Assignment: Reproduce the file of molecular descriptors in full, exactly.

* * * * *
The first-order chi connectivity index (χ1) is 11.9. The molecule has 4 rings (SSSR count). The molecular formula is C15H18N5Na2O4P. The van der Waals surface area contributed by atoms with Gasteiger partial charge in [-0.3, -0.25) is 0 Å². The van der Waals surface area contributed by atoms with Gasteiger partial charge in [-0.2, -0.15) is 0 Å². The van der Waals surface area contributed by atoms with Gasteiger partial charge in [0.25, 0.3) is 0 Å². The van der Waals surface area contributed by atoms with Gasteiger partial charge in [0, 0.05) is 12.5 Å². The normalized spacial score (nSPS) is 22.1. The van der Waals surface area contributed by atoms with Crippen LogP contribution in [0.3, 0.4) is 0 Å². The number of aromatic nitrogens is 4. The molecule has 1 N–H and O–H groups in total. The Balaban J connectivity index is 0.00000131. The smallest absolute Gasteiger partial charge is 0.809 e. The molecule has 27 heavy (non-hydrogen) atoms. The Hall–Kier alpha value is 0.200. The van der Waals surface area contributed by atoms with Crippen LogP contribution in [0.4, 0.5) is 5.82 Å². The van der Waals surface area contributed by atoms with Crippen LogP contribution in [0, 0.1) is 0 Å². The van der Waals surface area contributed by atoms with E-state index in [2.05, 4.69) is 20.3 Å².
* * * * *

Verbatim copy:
The first-order chi connectivity index (χ1) is 11.9. The molecule has 4 rings (SSSR count). The molecular formula is C15H18N5Na2O4P. The van der Waals surface area contributed by atoms with Gasteiger partial charge in [-0.3, -0.25) is 0 Å². The van der Waals surface area contributed by atoms with Gasteiger partial charge in [-0.2, -0.15) is 0 Å². The van der Waals surface area contributed by atoms with Gasteiger partial charge in [0.25, 0.3) is 0 Å². The van der Waals surface area contributed by atoms with Gasteiger partial charge in [0, 0.05) is 12.5 Å². The normalized spacial score (nSPS) is 22.1. The van der Waals surface area contributed by atoms with Crippen LogP contribution in [0.3, 0.4) is 0 Å². The number of aromatic nitrogens is 4. The molecule has 1 N–H and O–H groups in total. The Balaban J connectivity index is 0.00000131. The smallest absolute Gasteiger partial charge is 0.809 e. The molecule has 27 heavy (non-hydrogen) atoms. The Hall–Kier alpha value is 0.200. The van der Waals surface area contributed by atoms with Crippen LogP contribution in [0.4, 0.5) is 5.82 Å². The van der Waals surface area contributed by atoms with Crippen LogP contribution in [0, 0.1) is 0 Å². The van der Waals surface area contributed by atoms with E-state index in [2.05, 4.69) is 20.3 Å².